Lenten greetings to you. If you’re like me, at this point, a couple of weeks into the season of Lent, you’re probably struggling to keep up whatever practice or abstention you planned on Ash Wednesday. That’s how habits work — they’re difficult to start and challenging to break once engrained.

This year, we need to rethink our Lenten journey. Not to throw out the practices and fasting, but to give an extra measure of grace for the difficulty of making real change happen amidst a world turned upside down by the global, national, and personal changes we have experienced over the last year. Please, give yourself some grace.

Instead, I want to remind us this month that the Lenten journey is ultimately about healing and wholeness. Consider this: why we fast, why we adapt our practices, why we focus in this season on the journey to the cross — it is all about tuning in to the sacrificial way of Jesus and finding it for ourselves. And we do not tune in to sacrificial habits just for the fun of it (are they fun?), but rather because through sacrifice, cleansing and purification happen. Surrender leads to healing. We are a people in need of healing. Always. But now, perhaps more than ever, we are aware of how broken things are, and we feel the longing that all things would be made right, somehow.

I’ll repeat it — sacrificial practices are about seeking healing. I don’t give up sweets or red meat to punish my body, but because they are empirically less healthy for me than salads and tea. Red meat isn’t inherently bad. It’s just not as healthy as it could be for my body, so I perhaps abstain from it (sacrifice) to clarify and cleanse my system. Or we take on the practice of walking regularly, not because sitting around is sinful, but because regular exercise brings greater wholeness to our physical body, which is to be a temple of the Living God.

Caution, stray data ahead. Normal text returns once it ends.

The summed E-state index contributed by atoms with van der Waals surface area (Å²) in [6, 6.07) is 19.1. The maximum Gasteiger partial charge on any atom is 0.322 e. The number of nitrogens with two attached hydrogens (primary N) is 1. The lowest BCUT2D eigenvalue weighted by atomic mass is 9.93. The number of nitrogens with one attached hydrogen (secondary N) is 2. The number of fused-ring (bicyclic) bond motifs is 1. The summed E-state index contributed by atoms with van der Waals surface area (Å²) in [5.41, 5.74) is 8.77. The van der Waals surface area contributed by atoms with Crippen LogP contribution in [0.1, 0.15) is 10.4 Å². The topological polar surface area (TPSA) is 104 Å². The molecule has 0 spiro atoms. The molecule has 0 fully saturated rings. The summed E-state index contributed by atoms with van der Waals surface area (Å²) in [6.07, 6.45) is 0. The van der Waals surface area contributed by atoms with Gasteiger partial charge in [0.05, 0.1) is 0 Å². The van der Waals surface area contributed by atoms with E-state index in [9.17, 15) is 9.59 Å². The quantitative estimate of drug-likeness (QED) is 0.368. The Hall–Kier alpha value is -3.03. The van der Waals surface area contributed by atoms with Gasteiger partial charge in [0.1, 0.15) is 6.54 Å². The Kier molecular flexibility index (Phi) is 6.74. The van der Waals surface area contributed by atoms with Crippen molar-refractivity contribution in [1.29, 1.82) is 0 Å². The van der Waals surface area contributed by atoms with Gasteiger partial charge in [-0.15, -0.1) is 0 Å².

I wonder if Lent this year could be a kick-off for us to enter more fully into the rest of our lives with healing and wholeness. (As an aside, those two words, healing and wholeness come from the same Old English root word, hal, inextricably linked together in the formation of healthy, whole, sound bodies and souls).

Healing and wholeness are not only about our physical bodies. They are concepts that we must dig into regarding our spiritual, mental, emotional, and social selves as well. They are at the heart of who we are and who we seek to be. Remember the closing of Psalm 51, where which reminds us that “the sacrifice acceptable to God is a broken spirit; a broken and contrite heart.” Sacrifice leads us to a place where the healing can begin. Much of the time, we feel the brokenness. From that place, the healing can commence.

Will you let this season be a time to heal? What parts of you are broken and frail? How might you invite Christ to journey deeper into those parts of yourself to bring about healing and wholeness? Indeed, our bodies age and begin to grow weary. But I’m talking about something more profound. There is a wholeness that is beyond the physical and involves our entire self. This is the healing and wholeness we seek.

So, if you’ve given up something, remember that the sacrifice is meant to purify and bring strength. And if you’re struggling, it’s ok. That’s why we have each other, the community of the Body of Christ. We want healing and wholeness not just for ourselves but for all people, and to this end, we work together to support and sustain that healing over a lifetime together. May the brokenness of our hearts lead us deeper into reliance upon Christ and the sure restoration only the Lord can bring.

Grace and Peace,

Rev. Seth Thomas

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